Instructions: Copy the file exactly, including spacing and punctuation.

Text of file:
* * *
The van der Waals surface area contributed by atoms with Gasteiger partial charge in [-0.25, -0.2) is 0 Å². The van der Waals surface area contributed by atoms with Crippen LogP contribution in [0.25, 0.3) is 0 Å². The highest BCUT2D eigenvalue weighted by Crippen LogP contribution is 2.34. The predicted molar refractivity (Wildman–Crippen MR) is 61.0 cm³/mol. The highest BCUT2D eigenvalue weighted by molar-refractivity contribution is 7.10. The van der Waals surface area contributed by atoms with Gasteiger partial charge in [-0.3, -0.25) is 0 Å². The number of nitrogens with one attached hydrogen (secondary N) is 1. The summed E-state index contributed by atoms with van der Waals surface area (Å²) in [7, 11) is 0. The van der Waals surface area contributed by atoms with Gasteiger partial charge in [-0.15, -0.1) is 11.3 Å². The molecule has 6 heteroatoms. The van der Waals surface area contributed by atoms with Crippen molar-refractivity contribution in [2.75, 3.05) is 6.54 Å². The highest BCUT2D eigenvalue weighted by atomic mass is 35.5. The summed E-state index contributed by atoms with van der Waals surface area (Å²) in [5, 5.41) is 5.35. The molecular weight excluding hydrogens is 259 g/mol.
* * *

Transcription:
The van der Waals surface area contributed by atoms with Gasteiger partial charge in [-0.25, -0.2) is 0 Å². The van der Waals surface area contributed by atoms with Crippen LogP contribution in [0.25, 0.3) is 0 Å². The highest BCUT2D eigenvalue weighted by Crippen LogP contribution is 2.34. The predicted molar refractivity (Wildman–Crippen MR) is 61.0 cm³/mol. The highest BCUT2D eigenvalue weighted by molar-refractivity contribution is 7.10. The van der Waals surface area contributed by atoms with Gasteiger partial charge in [-0.3, -0.25) is 0 Å². The number of nitrogens with one attached hydrogen (secondary N) is 1. The summed E-state index contributed by atoms with van der Waals surface area (Å²) in [7, 11) is 0. The van der Waals surface area contributed by atoms with Gasteiger partial charge in [-0.15, -0.1) is 11.3 Å². The molecule has 6 heteroatoms. The van der Waals surface area contributed by atoms with Crippen molar-refractivity contribution in [2.75, 3.05) is 6.54 Å². The highest BCUT2D eigenvalue weighted by atomic mass is 35.5. The summed E-state index contributed by atoms with van der Waals surface area (Å²) in [5, 5.41) is 5.35. The molecular weight excluding hydrogens is 259 g/mol.